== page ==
Whale oil - Otherwise known as “train oil” the whale oils are varying shades of brown in color, depending upon the age of the blubber from which they were boiled and the general health of the animal from which they were obtained. Whale oils were the first of all oils — animal or mineral — to achieve commercial importance. The principle sources for whale oil in the days of Yankee whaling were right whales, bowhead whales and humpback whales. Yankee whaling merchants sometimes adopted the phrase “brown oil is better than no oil,” in their instructions to their ship captains meaning that rather than return home without having filled the ship with sperm oil, they were to take other whales instead. Whale oil has an ancient history having been used in medieval Europe as an illuminant and a lubricant as well as food. It saw new uses during the 19th century Industrial Revolution both in Europe and America in the tempering of steel, screw cutting and cordage manufacture. It continued to be used as an illuminant particularly in the headlamps of miners. By-products of the whale oil refining process were soap and stearin a material that was added to spermaceti to decrease its brittleness and to make a smoother burning candle.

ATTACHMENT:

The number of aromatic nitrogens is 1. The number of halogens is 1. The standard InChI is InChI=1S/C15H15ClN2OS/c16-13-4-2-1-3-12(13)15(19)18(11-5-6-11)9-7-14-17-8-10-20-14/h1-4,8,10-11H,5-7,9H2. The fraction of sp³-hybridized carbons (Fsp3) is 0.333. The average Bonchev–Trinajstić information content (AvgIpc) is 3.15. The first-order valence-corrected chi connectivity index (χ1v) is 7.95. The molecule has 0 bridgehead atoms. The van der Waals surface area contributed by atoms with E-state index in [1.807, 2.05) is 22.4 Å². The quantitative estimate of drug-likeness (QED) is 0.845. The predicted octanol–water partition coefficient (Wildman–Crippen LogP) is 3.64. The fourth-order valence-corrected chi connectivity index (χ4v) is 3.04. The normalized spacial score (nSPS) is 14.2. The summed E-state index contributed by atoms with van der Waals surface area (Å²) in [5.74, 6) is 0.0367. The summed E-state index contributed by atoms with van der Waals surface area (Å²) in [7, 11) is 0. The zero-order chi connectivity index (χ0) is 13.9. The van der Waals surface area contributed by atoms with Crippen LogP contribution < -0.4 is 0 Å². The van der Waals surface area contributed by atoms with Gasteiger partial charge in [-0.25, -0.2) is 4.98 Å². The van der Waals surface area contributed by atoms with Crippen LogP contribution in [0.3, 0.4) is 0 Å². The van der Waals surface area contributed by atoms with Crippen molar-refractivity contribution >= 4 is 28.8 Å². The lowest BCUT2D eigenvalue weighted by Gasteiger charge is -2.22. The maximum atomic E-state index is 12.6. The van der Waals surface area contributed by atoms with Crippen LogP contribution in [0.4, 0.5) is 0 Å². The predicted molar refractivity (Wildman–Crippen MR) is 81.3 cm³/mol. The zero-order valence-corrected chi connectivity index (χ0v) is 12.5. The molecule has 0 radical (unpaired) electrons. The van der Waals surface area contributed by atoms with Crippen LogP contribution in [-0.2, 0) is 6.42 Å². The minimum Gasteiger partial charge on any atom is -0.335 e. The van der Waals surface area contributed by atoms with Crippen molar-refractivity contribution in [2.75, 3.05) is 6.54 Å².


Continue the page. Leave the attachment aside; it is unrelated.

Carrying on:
Baleen - Instead of teeth, baleen whales have long strips, known as baleen, which hang from the roofs of their mouths, and which they use to strain out krill from sea water. Baleen is made of keratin, the same substance found in human nails, hair, hoofs, and claws. It was used in a variety of nineteenth-century products: * Buggy whips; * Carriage springs; * Corset stays; * Fishing poles; Hoops for women’s skirts; * Umbrella ribs; * Other applications for which plastic or steel would now be used.

If baleen was not carefully cleaned as soon as removed from the whale’s jaw, it developed an unpleasant smell that lowered its value.

Ambergris - The following description is quoted verbatim from Charles H. Stevenson “Aquatic Products in Arts and Industries,” Report of the Commissioner for the Year Ending June 30, 1902, U.S. Commission of Fish and Fisheries, Part 28 (Washington, 1904).